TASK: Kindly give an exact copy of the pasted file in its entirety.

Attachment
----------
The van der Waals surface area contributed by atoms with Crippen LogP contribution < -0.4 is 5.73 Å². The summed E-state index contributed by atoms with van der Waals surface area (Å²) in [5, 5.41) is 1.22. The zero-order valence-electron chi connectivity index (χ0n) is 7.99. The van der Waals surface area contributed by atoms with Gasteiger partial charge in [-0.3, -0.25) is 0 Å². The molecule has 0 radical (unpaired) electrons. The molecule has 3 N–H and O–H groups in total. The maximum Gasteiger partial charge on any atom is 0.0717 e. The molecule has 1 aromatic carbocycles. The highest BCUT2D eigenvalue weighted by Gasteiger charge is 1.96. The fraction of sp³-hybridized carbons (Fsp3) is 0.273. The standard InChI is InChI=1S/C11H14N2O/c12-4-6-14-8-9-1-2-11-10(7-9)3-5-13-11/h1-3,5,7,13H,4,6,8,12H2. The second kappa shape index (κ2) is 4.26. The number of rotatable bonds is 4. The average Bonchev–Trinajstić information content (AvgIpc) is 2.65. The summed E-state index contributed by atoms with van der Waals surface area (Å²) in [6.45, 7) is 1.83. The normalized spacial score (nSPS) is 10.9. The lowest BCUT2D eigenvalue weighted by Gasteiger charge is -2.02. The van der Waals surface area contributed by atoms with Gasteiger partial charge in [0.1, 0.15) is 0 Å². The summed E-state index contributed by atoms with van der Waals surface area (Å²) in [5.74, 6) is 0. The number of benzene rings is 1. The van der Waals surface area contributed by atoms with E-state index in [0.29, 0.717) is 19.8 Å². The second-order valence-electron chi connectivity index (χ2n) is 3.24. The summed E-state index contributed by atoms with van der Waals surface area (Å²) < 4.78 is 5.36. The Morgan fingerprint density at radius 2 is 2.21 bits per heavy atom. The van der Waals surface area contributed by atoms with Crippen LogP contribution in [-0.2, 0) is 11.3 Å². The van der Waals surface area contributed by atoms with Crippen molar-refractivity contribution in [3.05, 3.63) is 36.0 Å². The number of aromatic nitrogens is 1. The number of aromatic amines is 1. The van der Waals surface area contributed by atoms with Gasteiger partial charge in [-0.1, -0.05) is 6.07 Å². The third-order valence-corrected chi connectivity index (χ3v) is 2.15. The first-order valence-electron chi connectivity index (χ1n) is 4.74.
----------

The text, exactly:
The van der Waals surface area contributed by atoms with Crippen LogP contribution < -0.4 is 5.73 Å². The summed E-state index contributed by atoms with van der Waals surface area (Å²) in [5, 5.41) is 1.22. The zero-order valence-electron chi connectivity index (χ0n) is 7.99. The van der Waals surface area contributed by atoms with Gasteiger partial charge in [-0.3, -0.25) is 0 Å². The molecule has 0 radical (unpaired) electrons. The molecule has 3 N–H and O–H groups in total. The maximum Gasteiger partial charge on any atom is 0.0717 e. The molecule has 1 aromatic carbocycles. The highest BCUT2D eigenvalue weighted by Gasteiger charge is 1.96. The fraction of sp³-hybridized carbons (Fsp3) is 0.273. The standard InChI is InChI=1S/C11H14N2O/c12-4-6-14-8-9-1-2-11-10(7-9)3-5-13-11/h1-3,5,7,13H,4,6,8,12H2. The second kappa shape index (κ2) is 4.26. The number of rotatable bonds is 4. The average Bonchev–Trinajstić information content (AvgIpc) is 2.65. The summed E-state index contributed by atoms with van der Waals surface area (Å²) in [6.45, 7) is 1.83. The normalized spacial score (nSPS) is 10.9. The lowest BCUT2D eigenvalue weighted by Gasteiger charge is -2.02. The van der Waals surface area contributed by atoms with Gasteiger partial charge in [0.1, 0.15) is 0 Å². The summed E-state index contributed by atoms with van der Waals surface area (Å²) in [5.74, 6) is 0. The number of benzene rings is 1. The van der Waals surface area contributed by atoms with E-state index in [0.29, 0.717) is 19.8 Å². The second-order valence-electron chi connectivity index (χ2n) is 3.24. The summed E-state index contributed by atoms with van der Waals surface area (Å²) < 4.78 is 5.36. The Morgan fingerprint density at radius 2 is 2.21 bits per heavy atom. The van der Waals surface area contributed by atoms with Crippen LogP contribution in [-0.2, 0) is 11.3 Å². The van der Waals surface area contributed by atoms with Crippen molar-refractivity contribution in [3.05, 3.63) is 36.0 Å². The number of aromatic nitrogens is 1. The number of aromatic amines is 1. The van der Waals surface area contributed by atoms with Gasteiger partial charge in [-0.1, -0.05) is 6.07 Å². The third-order valence-corrected chi connectivity index (χ3v) is 2.15. The first-order valence-electron chi connectivity index (χ1n) is 4.74.